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Space Science

Voyager Clue Points To Origin of the Axis of Evil 293

Posted by CmdrTaco
from the seriously-who-named-this-thing dept.
KentuckyFC writes "Cosmologists have been scratching their heads over the discovery of a pattern imprinted on the cosmic microwave background, the radiation left over from the Big Bang. This pattern, the so-called Axis of Evil, just shouldn't be there. Now an independent researcher from Canada says the pattern may be caused by the boundary between the Solar System and interstellar space where there is a sharp change in pressure, temperature and density of ions in space. Known as the termination shock, astronomers had thought this boundary was spherical. But last year, data from the Voyager spacecraft which have crossed the boundary, showed it was asymmetric. The new thinking is that the termination shock acts like a giant lens, refracting light that passes through it. Any distortion of the lens ought to show up as a kind of imprinted pattern on an otherwise random image. But the real eye-opener is that as the shape of the termination shock changes (as the Solar Wind varies, for example), so too should the pattern in the microwave background. And there is tentative evidence that this is happening too (abstract)."
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Voyager Clue Points To Origin of the Axis of Evil

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  • Wikipedia (Score:4, Informative)

    by Lunoria (1496339) on Thursday May 21, 2009 @11:49AM (#28040639)
    Wikipedia says the Axis of evil is "Cosmic anisotropy, an uneven temperature distribution of the cosmic microwave background radiation" http://en.wikipedia.org/wiki/Anisotropy#Physics [wikipedia.org]
  • by physicist_percy (1558997) on Thursday May 21, 2009 @12:07PM (#28040917)
    Understanding the Cosmic Microwave Background is fundamental to our understanding of the Big Bang. In essence, the CMB is left over energy from the Big Bang itself. We initially thought that the CMB should appear uniform across the entire universe. Two major experiments showed that it was not, which left many scratching their heads. This most recent postulate may explain these results.
  • Re:too (abstract) (Score:5, Informative)

    by Mr Z (6791) on Thursday May 21, 2009 @12:11PM (#28040979) Homepage Journal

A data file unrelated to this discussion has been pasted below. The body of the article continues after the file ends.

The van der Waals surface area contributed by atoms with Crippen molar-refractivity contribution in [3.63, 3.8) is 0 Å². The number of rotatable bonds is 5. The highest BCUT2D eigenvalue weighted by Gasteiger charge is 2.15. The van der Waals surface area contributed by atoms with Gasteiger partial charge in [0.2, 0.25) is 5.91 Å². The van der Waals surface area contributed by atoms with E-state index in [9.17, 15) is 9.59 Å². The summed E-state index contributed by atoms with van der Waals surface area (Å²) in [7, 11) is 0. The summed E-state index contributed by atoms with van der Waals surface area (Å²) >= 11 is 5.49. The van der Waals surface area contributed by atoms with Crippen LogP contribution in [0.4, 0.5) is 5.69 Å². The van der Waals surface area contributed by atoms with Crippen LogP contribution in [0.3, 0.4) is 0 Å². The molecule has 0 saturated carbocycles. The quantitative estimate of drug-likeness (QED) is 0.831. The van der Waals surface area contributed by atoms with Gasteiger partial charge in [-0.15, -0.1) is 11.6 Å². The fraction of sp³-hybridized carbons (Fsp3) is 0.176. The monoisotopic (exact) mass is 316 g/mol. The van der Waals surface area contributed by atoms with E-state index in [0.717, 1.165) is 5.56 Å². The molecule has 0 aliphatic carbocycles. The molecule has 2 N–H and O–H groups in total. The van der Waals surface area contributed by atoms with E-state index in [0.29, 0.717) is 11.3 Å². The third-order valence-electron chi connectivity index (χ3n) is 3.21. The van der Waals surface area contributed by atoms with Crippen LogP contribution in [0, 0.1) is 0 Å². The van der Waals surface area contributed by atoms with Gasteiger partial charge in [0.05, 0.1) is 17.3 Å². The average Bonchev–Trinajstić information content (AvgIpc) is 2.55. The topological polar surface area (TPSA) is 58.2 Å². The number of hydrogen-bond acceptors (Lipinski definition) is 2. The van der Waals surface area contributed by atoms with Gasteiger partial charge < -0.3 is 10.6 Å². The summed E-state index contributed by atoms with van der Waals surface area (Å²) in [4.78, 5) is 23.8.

Short version: You know how stars twinkle because of the Earth's atmosphere? Something similar happens at the boundary of the solar system. The difference there is that the boundary is due to the solar wind as opposed to an atmosphere.

    The actual distortion is similar to the ripples of light you see on the bottom of a swimming pool due to ripples in the surface of the water. Because the surface is uneven, the light gets bent unevenly and bunches together in some places and spreads out in others. So, instead of even lighting across the bottom of the pool, you see a pattern of light and dark areas.

    Same thing's happening to the cosmic background radiation. It should be evenly distributed, but instead it's brighter and darker in places, and they think it's due to the uneven surface of the termination shock.

  • Epoch Fail (Score:4, Informative)

    by mbone (558574) on Thursday May 21, 2009 @12:16PM (#28041067)

    I hardly know where to begin, but the physics, as described in the original post, is wrong. I am going to read the article now, but just remember that Arxiv articles are not peer reviewed before they are posted.

  • by jandoedel (1149947) on Thursday May 21, 2009 @12:20PM (#28041121)
    Nope, doesn't affect this. The speed at which a part of the universe expands depends on the distance from us. it's about 70 (km/s) / Mpc (google Hubble's Law) Which means that distant things fly faster away from us than closer things. But the effect this article talks about, affects both photons in exactly the same way, so it would have no influence on the measurement of Hubble's constant.
  • by jandoedel (1149947) on Thursday May 21, 2009 @12:25PM (#28041189)
    actually, before the big bang, "here" (space) didn't exist yet. "before the big bang" (time) also didn't exist.
  • by physicist_percy (1558997) on Thursday May 21, 2009 @12:55PM (#28041667)
    I good start would be "The Elegant Universe" by Brian Greene. Very well written for the non-scientists.
  • Re:Fascinating stuff (Score:1, Informative)

    by Anonymous Coward on Thursday May 21, 2009 @01:02PM (#28041813)

    It's obsolete here on Earth, but the key reason for using it was that the playback mechanism was easily reproduced. They put a diagram showing how to assemble a record player on the vehicle.

    Including a CD plus all the necessary 'stuff' to build the player would have been a little harder to explain.

  • by Anonymous Coward on Thursday May 21, 2009 @01:10PM (#28041937)

    http://lmgtfy.com/?q=Before+the+big+bang

    This idea is pretty well accepted by our current understanding of physics.

  • Re:Voyager (Score:5, Informative)

    by earlymon (1116185) on Thursday May 21, 2009 @01:14PM (#28042011) Homepage Journal

    I completely agree - and it's worth noting that we're talking about a spacecraft launched in 1977 - so it's flying tech is even older.